This beauty and tragedy exist together in children, which is perhaps the most beastly of all. We must handle them like fine china, but also like fresh clay.

Hug your children tonight. If you don't have a baby to hold, stop for a moment, dig into the recesses of your adult brain, and pull out whatever shards of hope you have left. Clasp them in your hands, feel their edges soften under your touch, and place them deep into your heart. Hold on. Feel the depths of hope caress your dark places, and stand renewed.

"There are only two lasting bequests we can hope to give our children. One of these is roots; the other, wings."
~ Johann Wolfgang von Goethe

Friday, March 24, 2017

Love and Time

Once upon a time, when I was young and sweet and foolish, I didn’t realize what death was. I recognized that it was the ending of life, but it felt so far away, like a vivid dream that you can’t quite remember. The ending of a life, yes, but what I couldn’t understand was that it was the ending of other things, bigger things, bigger than a life, maybe. Or the pieces of a life.
I did not realize this until it was happening to me.
Death is the ending of a motherhood, of a fatherhood. The ending of a marriage, a partnership, a relationship. The ending of a job, a career, a successful hobby. The ending of nights out with friends, of quiet cups of coffee on slow Sunday mornings. The end of feeding ducks, the end of walks in the moonlight, the end of lost keys and broken things and fights in the night. The end of the bad things and the good things.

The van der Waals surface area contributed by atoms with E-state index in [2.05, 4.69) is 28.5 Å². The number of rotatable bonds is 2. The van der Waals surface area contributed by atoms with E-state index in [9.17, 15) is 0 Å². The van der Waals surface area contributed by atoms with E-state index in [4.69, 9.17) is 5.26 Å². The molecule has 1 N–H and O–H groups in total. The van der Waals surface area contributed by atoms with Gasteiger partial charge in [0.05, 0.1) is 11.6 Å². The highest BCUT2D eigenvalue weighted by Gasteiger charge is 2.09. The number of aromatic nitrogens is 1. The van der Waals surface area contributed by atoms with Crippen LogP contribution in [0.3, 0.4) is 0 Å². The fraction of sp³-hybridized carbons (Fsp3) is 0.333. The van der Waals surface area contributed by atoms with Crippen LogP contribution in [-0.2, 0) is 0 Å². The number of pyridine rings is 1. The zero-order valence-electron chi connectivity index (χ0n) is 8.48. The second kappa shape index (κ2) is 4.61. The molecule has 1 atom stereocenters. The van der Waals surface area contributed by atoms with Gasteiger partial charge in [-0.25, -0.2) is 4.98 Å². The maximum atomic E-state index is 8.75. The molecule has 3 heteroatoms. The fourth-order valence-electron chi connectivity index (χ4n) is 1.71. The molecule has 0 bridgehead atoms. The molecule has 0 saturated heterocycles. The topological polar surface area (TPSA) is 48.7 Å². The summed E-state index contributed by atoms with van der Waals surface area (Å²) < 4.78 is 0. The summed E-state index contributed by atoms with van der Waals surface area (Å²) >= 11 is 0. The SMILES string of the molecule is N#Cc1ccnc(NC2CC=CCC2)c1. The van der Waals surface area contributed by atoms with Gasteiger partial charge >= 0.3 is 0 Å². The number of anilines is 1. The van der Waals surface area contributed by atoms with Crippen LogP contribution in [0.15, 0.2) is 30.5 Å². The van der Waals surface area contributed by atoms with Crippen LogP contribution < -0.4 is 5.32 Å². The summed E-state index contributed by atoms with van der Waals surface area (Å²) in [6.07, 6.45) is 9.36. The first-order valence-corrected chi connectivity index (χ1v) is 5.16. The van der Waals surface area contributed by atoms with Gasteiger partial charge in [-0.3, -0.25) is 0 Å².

How do we decide what to mourn? How do we know?
My initial instinct is to mourn the love lost, the unexpected pain of the end of that person’s embrace. I want to remember what that person’s smile looked like in a moment of incandescence. I want to remember what that person’s hand felt like in mine. I want to remember how it felt to look into that person’s eyes and feel known.
What I don’t think about as much is how much I valued — or didn’t value — the time spent with that person. Every single moment is a chance to feel someone, to know someone, to interact with, to understand, to love someone else. How much time do I spend every day doing things, things that don’t matter and won’t have any impact on the relationships I am developing with other people?
I remember sitting on the back deck, drinking whiskey and staring at the stars with the intention of a person who is trying to run as far away as possible. I couldn’t be inside, with the fingers of death raking over the carpet, ruining the furniture, slowly coloring everything around me. I couldn’t bear it. So I used my time selfishly trying to get away, to distract, to exist somewhere else. I may have succeeded, in that I didn’t feel as much pain in those drunken moments as I do now, reflecting on them.
How much time did I give you? Was it enough? Did I say all the things I should have said? Did I hold your hand enough? Did I tell you I loved you enough times for you to fully understand how much this ragged heart really loved you? Did I explain how you taught me to wait for good things? Did I encourage you enough as you made your way down that dark and dreadful road you didn’t choose? How much more time could I have given you? How many times could I have chosen you over my whiskey and starlight?
How much more time could I have given?
The answer is — never enough.